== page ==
Monday, September 12, 2011
The radio station I listen to on the way to work has a segment every morning where people call or text in to vent (briefly) about what they've had enough of - tag line, you guessed it, "enough already!"
Today, someone I was assigned as a new client in July, but never met because he didn't respond to any outreach, at the time, or after he left a message a month later, showed up unannounced wanting to be seen. I was suspicious, wondering why he keeps popping up sounding desperate, only to disappear when offered an appointment. The clinical director met with him to ask about this pattern, and learned that he has been having frequent flashbacks after seeing a triggering film. She told me that he does seem "desperate" as a result of these debilitating symptoms, and would probably come "every day if he could."
My (cynical) initial response was that he might come every day for a week, but then stop coming at all once he started feeling a little better. My feeling was, why bother starting treatment if he's going to drop out before we get to any "real" therapy?
But then I started thinking about it some more. Many therapists tend to see "real therapy" as longer-term work to resolve the core issues underlying whatever the presenting symptoms are - assuming that, even if the symptoms abate, the person may experience a relapse of the same or new symptoms if the core issues are left unresolved. In contrast, the theory behind "brief" therapies (and yes, there is theory rather than just insurance behind brief treatment!) contends that the most "work" in therapy happens in concentrated spurts, often fueled by some sort of crisis. People work through the crisis at hand, resolve or at least reorganize some issues, and when the acute discomfort has passed, lull into a less-fruitful use of therapy. So, since the work and the crises are episodic anyway, advocates of brief treatment recommend seeing people for a predetermined period of time, terminating, and then allowing them to return if they desire when another crisis occurs and they are ready to do another "piece" of the work.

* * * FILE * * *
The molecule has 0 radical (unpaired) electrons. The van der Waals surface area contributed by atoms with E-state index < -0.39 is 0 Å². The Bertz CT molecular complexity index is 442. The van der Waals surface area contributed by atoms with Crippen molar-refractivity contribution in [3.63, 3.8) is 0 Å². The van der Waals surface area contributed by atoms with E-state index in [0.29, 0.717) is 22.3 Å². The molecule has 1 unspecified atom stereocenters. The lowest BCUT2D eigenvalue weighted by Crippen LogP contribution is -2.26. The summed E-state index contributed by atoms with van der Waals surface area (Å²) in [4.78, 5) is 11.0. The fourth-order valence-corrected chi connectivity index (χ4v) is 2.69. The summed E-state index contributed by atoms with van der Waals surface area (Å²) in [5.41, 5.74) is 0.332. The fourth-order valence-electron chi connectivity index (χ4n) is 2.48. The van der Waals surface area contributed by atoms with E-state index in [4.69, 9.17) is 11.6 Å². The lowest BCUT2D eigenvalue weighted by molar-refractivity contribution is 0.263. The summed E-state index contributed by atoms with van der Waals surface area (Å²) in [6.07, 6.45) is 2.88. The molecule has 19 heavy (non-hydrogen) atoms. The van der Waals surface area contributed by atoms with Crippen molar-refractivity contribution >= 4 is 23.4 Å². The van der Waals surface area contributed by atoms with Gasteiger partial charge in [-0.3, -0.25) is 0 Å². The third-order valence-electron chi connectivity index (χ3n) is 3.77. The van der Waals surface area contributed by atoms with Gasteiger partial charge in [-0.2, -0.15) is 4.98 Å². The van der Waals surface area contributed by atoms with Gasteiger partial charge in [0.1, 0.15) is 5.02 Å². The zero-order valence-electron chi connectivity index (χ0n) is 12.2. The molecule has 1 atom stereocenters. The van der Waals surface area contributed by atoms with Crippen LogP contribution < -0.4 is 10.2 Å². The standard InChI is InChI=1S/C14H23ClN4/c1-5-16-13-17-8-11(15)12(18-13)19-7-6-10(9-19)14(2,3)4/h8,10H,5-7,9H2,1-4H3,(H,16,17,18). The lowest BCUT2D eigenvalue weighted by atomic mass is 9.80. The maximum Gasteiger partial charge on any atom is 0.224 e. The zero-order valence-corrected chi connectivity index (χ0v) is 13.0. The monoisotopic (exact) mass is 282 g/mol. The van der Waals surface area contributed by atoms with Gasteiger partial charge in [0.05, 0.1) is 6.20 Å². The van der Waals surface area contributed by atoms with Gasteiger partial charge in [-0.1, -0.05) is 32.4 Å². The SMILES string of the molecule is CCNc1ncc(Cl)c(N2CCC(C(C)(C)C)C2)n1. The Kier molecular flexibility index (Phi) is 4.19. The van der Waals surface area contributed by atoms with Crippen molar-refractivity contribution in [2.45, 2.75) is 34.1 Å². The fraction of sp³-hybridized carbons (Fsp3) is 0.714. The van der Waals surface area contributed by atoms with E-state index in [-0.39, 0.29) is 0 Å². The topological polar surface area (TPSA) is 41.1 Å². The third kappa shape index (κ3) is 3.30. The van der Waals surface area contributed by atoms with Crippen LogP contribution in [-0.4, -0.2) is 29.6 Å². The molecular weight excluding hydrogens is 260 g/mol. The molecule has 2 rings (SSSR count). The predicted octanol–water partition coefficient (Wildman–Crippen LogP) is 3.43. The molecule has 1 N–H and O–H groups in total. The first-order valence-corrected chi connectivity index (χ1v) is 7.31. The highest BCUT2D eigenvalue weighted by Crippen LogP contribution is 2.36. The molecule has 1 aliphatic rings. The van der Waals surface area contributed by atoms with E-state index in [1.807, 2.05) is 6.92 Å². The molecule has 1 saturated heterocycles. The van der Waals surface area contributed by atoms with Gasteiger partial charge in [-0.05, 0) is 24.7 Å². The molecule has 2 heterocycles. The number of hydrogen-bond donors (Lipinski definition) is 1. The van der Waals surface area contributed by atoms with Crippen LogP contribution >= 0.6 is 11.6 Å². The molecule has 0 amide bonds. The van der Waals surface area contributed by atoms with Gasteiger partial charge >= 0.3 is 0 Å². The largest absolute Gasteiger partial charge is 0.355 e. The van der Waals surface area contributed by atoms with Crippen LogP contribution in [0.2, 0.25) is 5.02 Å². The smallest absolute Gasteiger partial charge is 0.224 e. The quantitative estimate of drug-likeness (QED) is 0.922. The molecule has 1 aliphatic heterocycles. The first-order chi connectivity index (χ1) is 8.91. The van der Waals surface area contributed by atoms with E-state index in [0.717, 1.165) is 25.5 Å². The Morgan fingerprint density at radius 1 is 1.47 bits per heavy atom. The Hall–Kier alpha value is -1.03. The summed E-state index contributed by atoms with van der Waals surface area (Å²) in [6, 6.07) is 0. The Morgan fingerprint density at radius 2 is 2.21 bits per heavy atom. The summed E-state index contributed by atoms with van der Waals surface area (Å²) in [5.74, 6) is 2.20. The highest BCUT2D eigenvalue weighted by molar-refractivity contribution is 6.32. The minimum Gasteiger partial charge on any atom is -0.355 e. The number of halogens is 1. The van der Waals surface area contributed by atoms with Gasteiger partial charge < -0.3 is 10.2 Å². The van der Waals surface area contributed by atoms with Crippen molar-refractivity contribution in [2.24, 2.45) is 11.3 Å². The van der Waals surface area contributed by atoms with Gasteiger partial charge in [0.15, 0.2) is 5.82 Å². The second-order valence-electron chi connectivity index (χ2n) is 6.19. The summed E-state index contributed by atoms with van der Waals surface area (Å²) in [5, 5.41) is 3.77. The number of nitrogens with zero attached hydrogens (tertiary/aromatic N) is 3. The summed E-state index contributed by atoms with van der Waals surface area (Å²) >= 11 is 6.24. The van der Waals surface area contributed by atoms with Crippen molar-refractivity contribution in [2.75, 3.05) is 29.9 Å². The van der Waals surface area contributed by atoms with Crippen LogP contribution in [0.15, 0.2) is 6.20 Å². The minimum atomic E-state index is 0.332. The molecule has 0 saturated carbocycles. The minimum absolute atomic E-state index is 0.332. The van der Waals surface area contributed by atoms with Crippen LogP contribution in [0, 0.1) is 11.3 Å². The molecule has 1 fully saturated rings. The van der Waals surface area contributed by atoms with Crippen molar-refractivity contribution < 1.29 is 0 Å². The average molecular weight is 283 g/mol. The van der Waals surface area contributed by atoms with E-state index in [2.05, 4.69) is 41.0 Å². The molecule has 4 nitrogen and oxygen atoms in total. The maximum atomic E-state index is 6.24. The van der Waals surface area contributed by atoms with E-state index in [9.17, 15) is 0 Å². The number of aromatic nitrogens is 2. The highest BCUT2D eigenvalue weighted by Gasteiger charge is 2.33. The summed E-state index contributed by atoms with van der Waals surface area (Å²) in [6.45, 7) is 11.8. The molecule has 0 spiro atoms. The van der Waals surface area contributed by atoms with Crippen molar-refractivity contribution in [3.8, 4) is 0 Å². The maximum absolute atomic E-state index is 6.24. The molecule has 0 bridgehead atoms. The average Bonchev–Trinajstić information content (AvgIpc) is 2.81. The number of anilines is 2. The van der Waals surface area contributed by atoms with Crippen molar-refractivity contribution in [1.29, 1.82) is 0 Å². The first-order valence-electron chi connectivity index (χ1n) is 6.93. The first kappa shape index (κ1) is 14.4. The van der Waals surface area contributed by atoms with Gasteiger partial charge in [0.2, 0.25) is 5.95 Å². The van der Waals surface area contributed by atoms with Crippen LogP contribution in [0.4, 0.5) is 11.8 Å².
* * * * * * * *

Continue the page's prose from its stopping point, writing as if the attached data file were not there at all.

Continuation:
This piecemeal approach to therapy isn't as pretty a theory as longer-term full therapy - but I do have to acknowledge that it may be just as useful. Having people come when there is an impetus for change, but not come once that impetus passes, could result in just as much progress as having them come consistently. Maybe the short span of treatment is "enough already" - or at least enough for now. It may leave some things up in the air, and I wouldn't get the pleasure of seeing how people are doing, and how their stories progress - but, it's not about me, anyway! And sometimes I think clients and clinicians continue therapy after the work is "done" because it's comfortable (but that's a topic for another post).
So, what do you think? Are short-term therapist just as useful, or more so, compared to long-term treatment? Or does the consistency and stability of a long-term therapy relationship matter more than momentum?